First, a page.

Skip to main content
  • Research article
  • Open access
  • Published:

Disparities in lipid management for African Americans and Caucasians with coronary artery disease: A national cross-sectional study



Individuals with coronary artery disease are at high risk for adverse health outcomes. This risk can be diminished by aggressive lipid management, but adherence to lipid management guidelines is far from ideal and substantial racial disparities in care have been reported. Lipid treatment and goal attainment information is not readily available for large patient populations seen in the fee-for-service setting. As a result, national programs to improve lipid management in this setting may focus on lipid testing as an indicator of lipid management. We describe the detection, treatment, and control of dyslipdemia for African Americans and Caucasians with coronary artery disease to evaluate whether public health programs focusing on lipid testing can eliminate racial disparities in lipid management.


Physicians and medical practices with high numbers of prescriptions for coronary artery disease medications were invited to participate in the Quality Assurance Program. Medical records were reviewed from a random sample of patients with coronary artery disease seen from 1995 through 1998. Data related to the detection, treatment, and control of dyslipidemia were abstracted from the medical record and evaluated in cross-sectional stratified and logistic regression analyses using generalized estimation equations.


Data from the medical records of 1,046 African Americans and 22,077 Caucasians seen in outpatient medical practices in 23 states were analyzed. African-American patients were younger, more likely to be women and to have diabetes, heart failure, and hypertension. The low density lipoprotein cholesterol (LDL-C) testing rate for Caucasian men was over 1.4 times higher than that for African-American women and about 1.3 times higher than that for African-American men. Almost 60% of tested Caucasian men and less than half of tested African Americans were prescribed lipid-lowering drugs. Tested and treated Caucasian men had the highest LDL-C goal attainment (35%) and African-American men the lowest (21%).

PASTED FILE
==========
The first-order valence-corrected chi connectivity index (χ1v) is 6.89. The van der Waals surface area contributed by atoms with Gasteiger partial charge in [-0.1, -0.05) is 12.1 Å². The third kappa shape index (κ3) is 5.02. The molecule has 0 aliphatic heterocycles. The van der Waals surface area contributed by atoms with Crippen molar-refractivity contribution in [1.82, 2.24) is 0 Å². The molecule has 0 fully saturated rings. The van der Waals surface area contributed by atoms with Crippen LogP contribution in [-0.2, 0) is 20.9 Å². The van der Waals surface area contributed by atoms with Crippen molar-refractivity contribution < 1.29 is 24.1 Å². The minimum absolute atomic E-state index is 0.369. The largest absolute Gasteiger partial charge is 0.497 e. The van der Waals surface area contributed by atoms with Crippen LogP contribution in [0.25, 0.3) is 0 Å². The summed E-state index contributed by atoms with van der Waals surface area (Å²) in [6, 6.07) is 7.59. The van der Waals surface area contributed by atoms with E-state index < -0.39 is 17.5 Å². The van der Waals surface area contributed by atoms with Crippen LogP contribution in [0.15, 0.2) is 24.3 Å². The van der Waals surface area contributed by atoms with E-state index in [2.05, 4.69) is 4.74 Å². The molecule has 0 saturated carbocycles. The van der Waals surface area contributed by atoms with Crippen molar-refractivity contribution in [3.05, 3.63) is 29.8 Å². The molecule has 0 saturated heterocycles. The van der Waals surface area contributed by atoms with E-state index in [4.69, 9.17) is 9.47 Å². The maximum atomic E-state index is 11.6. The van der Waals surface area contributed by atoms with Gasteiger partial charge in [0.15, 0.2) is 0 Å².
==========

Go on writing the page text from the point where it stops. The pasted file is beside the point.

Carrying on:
Although increased lipid testing is clearly needed for African Americans, improvements in treatment and control are also necessary to eliminate racial disparities in lipid management. Disparities in treatment and goal attainment must be better understood and reflected in policy to improve the health of underserved populations.

Peer Review reports


Individuals with coronary disease (CAD) are at high risk for subsequent cardiovascular disease events and mortality[1]. Clinical trials have shown that this risk can be substantially reduced though the detection, treatment, and control of dyslipidemia[2, 3]. To that end, clinical guidelines have been established for the lipid management of CAD patients[4, 5]. Adherence to these guidelines is far from ideal[6, 7]. Substantial racial disparities in the diagnosis and management of dyslipidemia have been reported in the general population and among CAD patients [816].

Improved lipid management through the diagnosis of dyslipidemia has been a focus of quality improvement programs in the outpatient fee-for-service setting such as Medicare's Health Care Quality Improvement Program[17]. Lipid testing is used as an indicator of lipid management in the fee-for-service setting because testing is a service identifiable in insurance claims data. In contrast, assessment of treatment and goal attainment in the fee-for-service setting requires resource-intensive medical record review which is generally not performed for large national patient populations.

This study describes outpatient lipid management for African Americans and Caucasians with CAD seen in medical practices throughout the United States. Data from medical records were examined for indicators of lipid management including lipid testing, lipid-lowering drug prescription, and goal attainment. Our objectives were to characterize lipid management across race-sex groups and evaluate the extent of disparities for the three components of lipid management: detection, treatment, and control. We then discuss the implications of our findings with respect to possible underlying causes and health policies for closing the gap in race-sex lipid management disparities.


The Quality Assurance Program